Outlook and implications
After a weak 2015, the automotive market failed to meet low expectations in 2016. The market may be stablising, however, and IHS Automotive forecasts flat sales for 2017. Along with a fiscal deficit and inflation, the country continues to be affected by corruption scandals and a lack of political co-operation (in early December, the president of the Senate refused to step down, as directed by Brazil's Supreme Court over an embezzlement charge). Brazil's economy is estimated to have declined 3.55% in 2016, after falling 3.77% in 2015. However, IHS Automotive expects the change in government to slowly contribute to an improvement in confidence. In 2018, we predict that the market could recover to 2.0 million units.
Factors pushing the near-term decline include an absence of economic momentum and consumer confidence, continued cautious bank lending, and the discontinuation of tax benefits. Government investment has also been frozen, as it works to bring a growing deficit in check and to cope with intensifying repercussions of alleged corruption at Petrobras. Increasing vehicle prices (with 15.8% on mandated safety equipment), high inflation, high interest rates (25% in August 2016, compared with 18.5% in the third quarter of 2014), and tight credit availability have been driving sales down since 2014 and these factors have grown more severe. Brazil's inflation remains high, although media reports suggested that it decelerated in recent months and ended 2016 at 6.38%, compared with October's 8.48% and 10.36% in February 2016. The central bank has a target ceiling of 6.5%. Over the first half of 2015 and in reaction to inflationary persistent pressures, the Central Bank of Brazil raised the Selic rate several times, settling at a 14.25% rate imposed on 30 July 2015. In October, however, the rate was cut to 14.0%, in an effort to support the recovery signals, followed by a second cut in November to 13.75%; another cut may come with the January 2017 meeting. The October cut came only after slowing inflation and initial approval of a key austerity proposal by Brazil's Congress, reported Reuters.
In 2015, the market continued a downward spiral on an absence of economic momentum and consumer confidence and difficult credit; this spilled into 2016. IHS Automotive's model still forecasts vehicle sales to be at 2.7 million units with a 3.7% GDP contraction. The same model is telling IHS Automotive that even if the Brazilian economy shrank by 3.7% in 2016, the market would contract to 2.3 million units.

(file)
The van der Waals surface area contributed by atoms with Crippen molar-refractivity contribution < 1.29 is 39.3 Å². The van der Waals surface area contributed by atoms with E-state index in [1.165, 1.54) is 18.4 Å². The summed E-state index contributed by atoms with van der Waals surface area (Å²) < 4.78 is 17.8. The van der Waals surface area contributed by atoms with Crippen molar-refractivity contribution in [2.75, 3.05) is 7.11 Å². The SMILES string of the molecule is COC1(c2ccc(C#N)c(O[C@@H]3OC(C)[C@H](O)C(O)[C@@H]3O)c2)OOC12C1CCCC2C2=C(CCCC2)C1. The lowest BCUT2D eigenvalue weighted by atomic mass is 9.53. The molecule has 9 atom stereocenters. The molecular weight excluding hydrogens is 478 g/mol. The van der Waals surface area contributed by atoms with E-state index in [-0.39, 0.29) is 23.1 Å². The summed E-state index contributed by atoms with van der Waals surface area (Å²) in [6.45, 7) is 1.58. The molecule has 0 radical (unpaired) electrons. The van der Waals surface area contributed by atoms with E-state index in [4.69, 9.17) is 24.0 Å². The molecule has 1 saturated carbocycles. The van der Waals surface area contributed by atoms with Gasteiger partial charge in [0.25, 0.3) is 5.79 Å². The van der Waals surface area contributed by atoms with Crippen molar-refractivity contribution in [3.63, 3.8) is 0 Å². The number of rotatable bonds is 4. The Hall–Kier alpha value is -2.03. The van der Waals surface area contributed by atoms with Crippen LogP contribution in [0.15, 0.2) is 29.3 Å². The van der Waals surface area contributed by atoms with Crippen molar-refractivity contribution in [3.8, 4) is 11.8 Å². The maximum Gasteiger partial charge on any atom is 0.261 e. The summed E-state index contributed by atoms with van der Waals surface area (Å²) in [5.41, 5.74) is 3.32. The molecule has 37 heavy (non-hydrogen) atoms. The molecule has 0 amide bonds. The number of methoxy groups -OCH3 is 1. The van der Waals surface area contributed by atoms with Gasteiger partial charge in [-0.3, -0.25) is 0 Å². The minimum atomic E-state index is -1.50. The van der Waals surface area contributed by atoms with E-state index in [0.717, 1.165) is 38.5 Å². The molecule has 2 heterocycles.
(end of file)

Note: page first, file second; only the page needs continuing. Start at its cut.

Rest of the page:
Looking further ahead, sales are in for a long recovery. There will be no change in the economic situation so no drivers for LV sales in the next few years. As a result, through 2020 LV demand will not break 2.5 million units. After that IHS Automotive expects a stronger recovery. The potential for Brazil is there, but achieving it will be a complicated process given the country's looming political uncertainty.
Brazilian opportunities include a low motorisation rate (a little more than five people per car). The nominal USD10,000 GDP-per-capita milestone was broken in 2010 - this is the point at which a significant portion of the population may be in the right position to be new-car buyers. In 2016, however, Brazil is closer to a per capita GDP of just USD8,000. Also, a larger number of brands have brought a wide spectrum of products, sparking excitement in consumers.
This combination of elements puts the forecast for the Brazilian market at close to 3 million units by the end of the forecast horizon. IHS Automotive's outlook puts Brazil's motorisation rate at roughly 4.0 people per car within five years and working towards 3.5 people per car in 10 years. This helps to explain why Brazil has become such a critical pillar of growth for original equipment manufacturers (OEMs) worldwide.
About this article
The above article is from IHS Automotive Same-Day Analysis of automotive news, events and trends, and is a deliverable of the World Markets Automotive Service. The service averages thirty stories per day and also provides competitor and country intelligence. Get a free trial.